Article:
The words used to convey the notion of global testing (tou peirasmou [the testing] and peirasai [to test]) are somewhat ambivalent in meaning. They can refer to temptation (as in an enticement), or to trial (as in an assaying pressure), or to both at the same time. The use of the definite article (tou) is supportive in understanding this phrase as referring to a specific testing or temptation, rather than to testing or temptation in general; i.e. the trial. What is in mind in this message, it seems to me, is a singular kind of testing, the scope and nature of which is such that it will leave no doubt that it is occurring when it does occur.
The test will come upon all the inhabited earth to try those that dwell there. Whereas it is possible to see this as an idiomatic reference to the Roman Empire, I see this more along the lines of a Hebraism (e.g. Exodus 8:21) or just straightforwardly referring to the entire world (as does the word's usage in Acts 17:31 or Hebrews 1:6). The inclusivity of the statement means that anyone on earth at that time will experience the trial, at least in some fashion. One would have to not be living on earth to be kept [out] from such a trial, which I think is the best reading of the promise contained: "I also will keep you from the hour of testing..."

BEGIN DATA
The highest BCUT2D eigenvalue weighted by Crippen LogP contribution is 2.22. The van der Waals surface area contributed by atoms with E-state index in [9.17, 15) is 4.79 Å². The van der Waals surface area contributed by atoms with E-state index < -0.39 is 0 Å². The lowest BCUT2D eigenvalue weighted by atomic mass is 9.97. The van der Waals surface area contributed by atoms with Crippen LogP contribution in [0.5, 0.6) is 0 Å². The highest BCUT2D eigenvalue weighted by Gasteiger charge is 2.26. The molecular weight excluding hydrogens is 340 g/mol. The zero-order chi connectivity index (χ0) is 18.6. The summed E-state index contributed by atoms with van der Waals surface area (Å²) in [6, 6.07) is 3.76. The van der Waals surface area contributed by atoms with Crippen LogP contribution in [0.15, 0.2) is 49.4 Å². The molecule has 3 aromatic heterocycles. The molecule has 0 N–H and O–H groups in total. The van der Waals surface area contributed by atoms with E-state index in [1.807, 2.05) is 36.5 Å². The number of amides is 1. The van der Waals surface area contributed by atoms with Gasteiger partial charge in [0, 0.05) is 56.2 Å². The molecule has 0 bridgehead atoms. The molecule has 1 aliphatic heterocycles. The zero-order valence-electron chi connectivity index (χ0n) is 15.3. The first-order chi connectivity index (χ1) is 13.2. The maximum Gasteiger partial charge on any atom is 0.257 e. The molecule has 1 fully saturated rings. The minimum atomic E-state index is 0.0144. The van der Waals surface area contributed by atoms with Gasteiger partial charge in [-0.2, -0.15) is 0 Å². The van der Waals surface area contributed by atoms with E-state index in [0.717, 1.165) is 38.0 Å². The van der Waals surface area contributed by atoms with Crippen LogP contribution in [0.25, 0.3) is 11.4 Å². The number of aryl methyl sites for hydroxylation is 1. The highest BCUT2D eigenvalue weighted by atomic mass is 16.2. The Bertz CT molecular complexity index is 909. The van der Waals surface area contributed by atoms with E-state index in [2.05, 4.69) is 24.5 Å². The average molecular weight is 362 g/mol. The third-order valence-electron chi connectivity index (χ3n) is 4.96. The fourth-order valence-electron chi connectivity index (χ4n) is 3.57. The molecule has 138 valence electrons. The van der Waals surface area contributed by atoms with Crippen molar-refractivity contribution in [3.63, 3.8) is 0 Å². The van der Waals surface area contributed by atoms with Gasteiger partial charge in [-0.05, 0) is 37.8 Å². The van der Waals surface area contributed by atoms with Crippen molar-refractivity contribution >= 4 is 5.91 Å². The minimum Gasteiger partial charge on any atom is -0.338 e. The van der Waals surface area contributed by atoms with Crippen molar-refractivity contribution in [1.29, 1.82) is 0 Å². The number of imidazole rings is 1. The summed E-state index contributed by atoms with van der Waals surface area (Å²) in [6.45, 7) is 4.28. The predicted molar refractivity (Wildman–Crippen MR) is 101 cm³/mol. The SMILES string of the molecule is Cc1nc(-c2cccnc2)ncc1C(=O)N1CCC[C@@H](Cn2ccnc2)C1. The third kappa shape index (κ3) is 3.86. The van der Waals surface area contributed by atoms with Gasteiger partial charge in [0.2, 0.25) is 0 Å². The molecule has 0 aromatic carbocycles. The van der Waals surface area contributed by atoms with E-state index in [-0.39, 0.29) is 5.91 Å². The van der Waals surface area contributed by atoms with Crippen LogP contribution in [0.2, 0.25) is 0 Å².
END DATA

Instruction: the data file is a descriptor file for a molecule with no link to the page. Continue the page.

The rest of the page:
Whereas Chapter 7 of the Apocalypse (and Chapter 12 too) does demonstrate that it is possible to live through the trial on earth protected by God in the midst of it, it also reveals (as does Chapter 12) that for the largest proportion of believers, escape means removal from the scene. 1 Thessalonians 4:15-17 describes the escape in as great a detail as we have in all of scripture. Taken together the picture clarifies. A trial, so significant and singular in nature as to be unmistakable, will come upon the entire earth, but those believers, Philadelphian in character, will be kept from that trial by God taking them out from the earth. Rapture!